APR 26 Google Tag Manager training Comments (0) Response Give your comment Never miss the best Frankwatching content again? Daily newsletter Weekly newsletterWhy make a text longer than necessary? Maybe you don't have much experience with writing yet, or you think you come Mobile Phone Number across as smart or interesting if you write woolly. Perhaps you have never consciously thought about avoiding passive and redundant language, or you don't have a counter reader to point this out to you. Whichever group you fall under, the message of this article is: check your texts for passive and woolly language. What is unnecessar.
Can be omitted where possible. Check, check, check. That is why I will discuss what passive language is, and how you can detect and redirect it. In addition, I share examples of woolly language, so that you can (continue to) write nice smooth texts. Passive language Let's Mobile Phone Number start with the basics. What is the difference between an active and passive sentence? It's Mobile Phone Number actually quite simple: in an active sentence, the subject performs an action. For example: Mobile Phone Number Elsemieke is putting the finishing touches to an article. In this sentence,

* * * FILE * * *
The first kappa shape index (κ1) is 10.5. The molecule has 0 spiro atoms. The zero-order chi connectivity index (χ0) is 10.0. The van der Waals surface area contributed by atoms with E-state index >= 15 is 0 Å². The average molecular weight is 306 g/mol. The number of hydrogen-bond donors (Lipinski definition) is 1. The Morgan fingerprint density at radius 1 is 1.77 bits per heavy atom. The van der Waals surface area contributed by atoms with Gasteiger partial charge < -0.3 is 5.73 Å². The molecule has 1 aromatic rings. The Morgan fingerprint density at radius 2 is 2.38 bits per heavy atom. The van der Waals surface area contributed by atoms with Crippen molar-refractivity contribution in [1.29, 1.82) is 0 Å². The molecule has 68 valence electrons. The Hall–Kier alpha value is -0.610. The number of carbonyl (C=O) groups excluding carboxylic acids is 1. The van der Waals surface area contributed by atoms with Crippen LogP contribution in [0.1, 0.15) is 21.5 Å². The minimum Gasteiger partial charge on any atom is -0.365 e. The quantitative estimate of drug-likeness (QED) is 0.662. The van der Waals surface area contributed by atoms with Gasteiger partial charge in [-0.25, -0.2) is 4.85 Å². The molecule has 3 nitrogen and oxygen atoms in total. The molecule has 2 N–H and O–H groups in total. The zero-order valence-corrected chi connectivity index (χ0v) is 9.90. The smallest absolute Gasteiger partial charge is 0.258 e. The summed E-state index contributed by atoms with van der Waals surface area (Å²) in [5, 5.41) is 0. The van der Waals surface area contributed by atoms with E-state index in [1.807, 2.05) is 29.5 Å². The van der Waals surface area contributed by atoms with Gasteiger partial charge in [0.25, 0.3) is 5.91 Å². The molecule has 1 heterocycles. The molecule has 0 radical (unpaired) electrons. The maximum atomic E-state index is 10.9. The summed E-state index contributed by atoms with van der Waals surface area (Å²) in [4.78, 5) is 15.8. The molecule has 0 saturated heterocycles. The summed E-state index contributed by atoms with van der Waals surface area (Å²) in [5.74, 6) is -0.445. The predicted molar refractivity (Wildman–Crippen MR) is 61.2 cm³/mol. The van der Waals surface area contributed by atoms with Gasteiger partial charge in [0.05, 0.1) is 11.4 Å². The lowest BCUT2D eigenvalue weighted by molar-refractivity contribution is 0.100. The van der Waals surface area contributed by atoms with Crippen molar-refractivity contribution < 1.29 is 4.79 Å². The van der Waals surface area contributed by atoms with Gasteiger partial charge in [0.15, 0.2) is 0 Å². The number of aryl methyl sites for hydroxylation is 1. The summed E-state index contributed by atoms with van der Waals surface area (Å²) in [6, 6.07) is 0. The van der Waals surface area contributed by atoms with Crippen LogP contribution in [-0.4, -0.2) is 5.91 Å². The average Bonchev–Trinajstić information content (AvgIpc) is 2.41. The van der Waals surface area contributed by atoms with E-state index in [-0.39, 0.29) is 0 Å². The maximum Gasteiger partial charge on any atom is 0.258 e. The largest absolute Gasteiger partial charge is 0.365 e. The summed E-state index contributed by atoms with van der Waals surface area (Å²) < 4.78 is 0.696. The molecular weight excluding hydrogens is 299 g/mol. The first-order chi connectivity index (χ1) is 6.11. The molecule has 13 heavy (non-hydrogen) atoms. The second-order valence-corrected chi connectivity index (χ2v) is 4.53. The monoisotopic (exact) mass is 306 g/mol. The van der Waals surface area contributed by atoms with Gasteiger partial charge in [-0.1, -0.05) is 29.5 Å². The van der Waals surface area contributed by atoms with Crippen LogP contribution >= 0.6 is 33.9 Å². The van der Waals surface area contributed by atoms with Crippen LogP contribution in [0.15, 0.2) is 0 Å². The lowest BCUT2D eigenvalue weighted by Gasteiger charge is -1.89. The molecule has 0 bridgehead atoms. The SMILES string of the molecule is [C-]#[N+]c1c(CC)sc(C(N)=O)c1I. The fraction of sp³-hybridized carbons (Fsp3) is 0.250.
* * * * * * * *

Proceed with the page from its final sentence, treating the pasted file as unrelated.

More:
Elsemieke' is the subject, and she is 'putting the finishing touches on a new article'. An active sentence. If we make this sentence passive, it becomes (for example): Mobile Phone Number Elsemieke's article is being finalized. In this sense it is not the person, Elsemieke, that is central, but the status of an action. So it's a passive sentence. We also call this the 'passive form', Mobile Phone Number because the direct object of the active sentence is the subject in the passive sentence. Just before the high school repetition: a direct object is the phrase to which the action of the verb Mobile Phone Number directly relates. In this example it works as follows: in the active sentence,